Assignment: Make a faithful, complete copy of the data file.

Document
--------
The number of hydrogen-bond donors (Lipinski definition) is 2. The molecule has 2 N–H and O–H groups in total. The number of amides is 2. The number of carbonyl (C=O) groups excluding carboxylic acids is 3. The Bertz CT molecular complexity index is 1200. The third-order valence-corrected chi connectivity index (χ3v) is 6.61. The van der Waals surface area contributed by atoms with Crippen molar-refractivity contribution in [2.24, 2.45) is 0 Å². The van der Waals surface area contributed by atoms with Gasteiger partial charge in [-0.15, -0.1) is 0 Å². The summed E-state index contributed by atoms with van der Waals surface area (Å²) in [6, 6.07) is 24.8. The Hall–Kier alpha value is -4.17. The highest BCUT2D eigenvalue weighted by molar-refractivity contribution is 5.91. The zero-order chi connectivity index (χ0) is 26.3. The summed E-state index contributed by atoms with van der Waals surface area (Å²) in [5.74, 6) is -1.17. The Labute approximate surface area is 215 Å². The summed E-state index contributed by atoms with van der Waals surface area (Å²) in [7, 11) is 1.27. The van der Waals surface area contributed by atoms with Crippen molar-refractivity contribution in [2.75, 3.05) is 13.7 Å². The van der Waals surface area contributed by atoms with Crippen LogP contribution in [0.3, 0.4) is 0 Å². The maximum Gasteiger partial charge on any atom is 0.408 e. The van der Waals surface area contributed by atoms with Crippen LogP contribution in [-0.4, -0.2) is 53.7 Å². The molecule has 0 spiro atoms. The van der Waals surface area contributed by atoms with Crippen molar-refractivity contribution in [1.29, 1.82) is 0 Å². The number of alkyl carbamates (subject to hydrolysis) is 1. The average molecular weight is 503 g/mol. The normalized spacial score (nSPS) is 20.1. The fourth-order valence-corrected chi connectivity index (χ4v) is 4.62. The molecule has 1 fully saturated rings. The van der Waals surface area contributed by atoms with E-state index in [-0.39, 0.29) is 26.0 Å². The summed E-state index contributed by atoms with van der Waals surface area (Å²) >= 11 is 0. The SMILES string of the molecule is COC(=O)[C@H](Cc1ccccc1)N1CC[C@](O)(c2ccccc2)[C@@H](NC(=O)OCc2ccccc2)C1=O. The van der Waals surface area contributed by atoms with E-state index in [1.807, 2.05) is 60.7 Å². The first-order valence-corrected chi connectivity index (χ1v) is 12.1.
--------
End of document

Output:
The number of hydrogen-bond donors (Lipinski definition) is 2. The molecule has 2 N–H and O–H groups in total. The number of amides is 2. The number of carbonyl (C=O) groups excluding carboxylic acids is 3. The Bertz CT molecular complexity index is 1200. The third-order valence-corrected chi connectivity index (χ3v) is 6.61. The van der Waals surface area contributed by atoms with Crippen molar-refractivity contribution in [2.24, 2.45) is 0 Å². The van der Waals surface area contributed by atoms with Gasteiger partial charge in [-0.15, -0.1) is 0 Å². The summed E-state index contributed by atoms with van der Waals surface area (Å²) in [6, 6.07) is 24.8. The Hall–Kier alpha value is -4.17. The highest BCUT2D eigenvalue weighted by molar-refractivity contribution is 5.91. The zero-order chi connectivity index (χ0) is 26.3. The summed E-state index contributed by atoms with van der Waals surface area (Å²) in [5.74, 6) is -1.17. The Labute approximate surface area is 215 Å². The summed E-state index contributed by atoms with van der Waals surface area (Å²) in [7, 11) is 1.27. The van der Waals surface area contributed by atoms with Crippen molar-refractivity contribution in [2.75, 3.05) is 13.7 Å². The van der Waals surface area contributed by atoms with Crippen LogP contribution in [0.3, 0.4) is 0 Å². The maximum Gasteiger partial charge on any atom is 0.408 e. The van der Waals surface area contributed by atoms with Crippen LogP contribution in [-0.4, -0.2) is 53.7 Å². The molecule has 0 spiro atoms. The van der Waals surface area contributed by atoms with Crippen molar-refractivity contribution in [1.29, 1.82) is 0 Å². The number of alkyl carbamates (subject to hydrolysis) is 1. The average molecular weight is 503 g/mol. The normalized spacial score (nSPS) is 20.1. The fourth-order valence-corrected chi connectivity index (χ4v) is 4.62. The molecule has 1 fully saturated rings. The van der Waals surface area contributed by atoms with E-state index in [-0.39, 0.29) is 26.0 Å². The summed E-state index contributed by atoms with van der Waals surface area (Å²) >= 11 is 0. The SMILES string of the molecule is COC(=O)[C@H](Cc1ccccc1)N1CC[C@](O)(c2ccccc2)[C@@H](NC(=O)OCc2ccccc2)C1=O. The van der Waals surface area contributed by atoms with E-state index in [1.807, 2.05) is 60.7 Å². The first-order valence-corrected chi connectivity index (χ1v) is 12.1.